7. Let’s allow fifteen minutes for each costume and scene change.
A normal person can get changed in three or four minutes if they really get a wiggle on. And anyone knows that you can change lights just by flicking a switch. But if you allow less than an hour per significant change of setting and clothing, disaster will loom. It’s been said that a great photo is a third in the planning, a third in the taking, and a third in the processing. Don’t skimp on the first two, or the third won’t be able to dig you out of the poo.
8. Can we do anything we like with the pictures?
Actually, pretty much, yes. I’ve always leaned far more to the generous side of licensing than perhaps some others I can think of. If you commissioned the images, it’s in all our interests that they get plenty of use. You’ll be happy and come back for more, I’ll get my stuff seen and loved. Provided a fair fee’s been agreed, of course. But there are limits. If you’ve commissioned shots to promote your business, and they start appearing as prints for sale on the railings by Hyde Park, we’ll probably need to have a chat. See also: handing over images to the press as “stock” when their use will be nothing to do with what you commissioned them for. You’ll always get a fair, written licence saying what’s covered. Sticking to that is, well, fair.
9. But the guy last year did it for £50 and a dinner.
Cool! You must have got a great deal. Where is he this year? Oh…he isn’t? Oh dear. Had to go back to the call centre job? Oh dear. Sold his cameras? Gave up photography? *tut tut tut*. Yes. I wonder why. And you’re still fighting that defamation case from the guy who was photographed with his hand down the… and he SOLD your event pictures for stock WHERE? Oh my days. Yes. You got a great deal, didn’t you?
10. Of course, it’s much easier now with digital, isn’t it?
So true. Since digital, lighting all got brighter, and more consistent. People stopped getting in each other’s way, and now they just leap into beautifully composed groups, because digital. Tungsten became daylight, and lo, the lion lay down with the lamb. Digital means steady hands and calmness under pressure and always being in the right place at the right time. And ok, yes, you can take more shots with a lower marginal cost, so you can, but you gotta go through them all, and that’s not really a zero marginal cost, now is it? C’mon. Think on.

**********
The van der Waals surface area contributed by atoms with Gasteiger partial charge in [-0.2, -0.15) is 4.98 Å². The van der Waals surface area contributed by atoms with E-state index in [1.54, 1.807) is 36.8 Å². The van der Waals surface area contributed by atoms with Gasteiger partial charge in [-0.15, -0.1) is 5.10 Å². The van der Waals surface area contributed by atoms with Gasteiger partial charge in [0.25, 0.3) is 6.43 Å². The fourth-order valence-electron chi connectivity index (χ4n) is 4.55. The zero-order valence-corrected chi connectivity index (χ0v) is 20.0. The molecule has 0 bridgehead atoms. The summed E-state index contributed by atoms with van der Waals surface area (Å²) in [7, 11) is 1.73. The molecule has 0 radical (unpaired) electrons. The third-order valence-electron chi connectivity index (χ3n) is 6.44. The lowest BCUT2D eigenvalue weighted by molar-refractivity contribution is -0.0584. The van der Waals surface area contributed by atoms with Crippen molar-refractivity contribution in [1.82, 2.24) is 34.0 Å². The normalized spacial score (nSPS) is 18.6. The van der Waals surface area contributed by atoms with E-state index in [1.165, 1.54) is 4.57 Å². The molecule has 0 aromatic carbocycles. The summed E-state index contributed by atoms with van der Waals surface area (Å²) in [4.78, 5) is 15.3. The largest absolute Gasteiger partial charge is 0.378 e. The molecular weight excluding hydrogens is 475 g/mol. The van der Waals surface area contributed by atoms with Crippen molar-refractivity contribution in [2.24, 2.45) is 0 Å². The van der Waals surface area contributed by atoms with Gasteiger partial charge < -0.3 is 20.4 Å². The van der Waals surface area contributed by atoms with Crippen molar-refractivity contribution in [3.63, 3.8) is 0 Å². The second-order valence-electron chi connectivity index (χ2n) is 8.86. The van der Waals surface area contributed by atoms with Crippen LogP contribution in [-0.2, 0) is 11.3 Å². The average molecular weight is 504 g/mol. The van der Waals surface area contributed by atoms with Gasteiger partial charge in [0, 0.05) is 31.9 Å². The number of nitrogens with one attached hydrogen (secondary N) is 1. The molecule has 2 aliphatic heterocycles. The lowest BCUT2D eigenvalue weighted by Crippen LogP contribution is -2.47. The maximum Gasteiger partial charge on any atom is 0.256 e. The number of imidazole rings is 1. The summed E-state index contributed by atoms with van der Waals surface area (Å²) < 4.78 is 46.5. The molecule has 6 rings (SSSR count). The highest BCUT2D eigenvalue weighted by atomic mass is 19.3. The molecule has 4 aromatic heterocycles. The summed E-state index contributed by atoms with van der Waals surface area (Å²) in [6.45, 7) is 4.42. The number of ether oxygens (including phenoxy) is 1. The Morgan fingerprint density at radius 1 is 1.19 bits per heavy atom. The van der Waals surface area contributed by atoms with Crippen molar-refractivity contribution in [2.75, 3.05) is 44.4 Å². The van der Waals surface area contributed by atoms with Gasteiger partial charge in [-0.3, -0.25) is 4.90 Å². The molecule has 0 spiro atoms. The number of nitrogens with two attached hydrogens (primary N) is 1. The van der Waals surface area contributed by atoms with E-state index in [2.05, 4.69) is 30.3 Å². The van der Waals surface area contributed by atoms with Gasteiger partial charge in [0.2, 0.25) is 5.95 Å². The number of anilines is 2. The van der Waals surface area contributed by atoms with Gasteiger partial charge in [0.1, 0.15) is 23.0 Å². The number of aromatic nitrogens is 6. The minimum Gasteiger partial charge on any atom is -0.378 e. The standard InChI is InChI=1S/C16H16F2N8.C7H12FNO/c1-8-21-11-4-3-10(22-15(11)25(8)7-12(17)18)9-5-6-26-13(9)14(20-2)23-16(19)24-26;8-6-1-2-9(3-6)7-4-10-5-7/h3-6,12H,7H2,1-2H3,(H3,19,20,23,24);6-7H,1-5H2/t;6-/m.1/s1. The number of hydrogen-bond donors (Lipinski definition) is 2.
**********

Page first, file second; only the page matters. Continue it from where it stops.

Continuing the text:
11. I bet you miss the darkroom.
I’ve never been in a darkroom. Sorry. Next? (I picture the look on a black cab driver’s face when flagged down at the lights and asked if he misses his horse. And I try to do exactly that look.)
12. You have a lovely camera. I bet that takes great pictures.
It certainly does. While I spend my time peering down the bridesmaids’ dresses and snarfing wedding cake. It just goes “click click click” and bugger me but the job’s done almost as if I didn’t exist. Chances are that in your venerable hands it would probably leap into life and make the most amazing stuff. Here you go, have a quick try – what do you mean, your taxi’s here? You were on the verge of the Taylor Wessing, srsly. Happens to me all the time, with this lovely camera. In fact I have to deliberately balls-up a few, just to keep myself grounded.
Inevitable disclaimer: this might be a load of lighthearted nonsense, but in here lurk at least a few useful things you might want to think about when working with a photographer. And you’ll find we’re generally more helpful than snarky. Honest.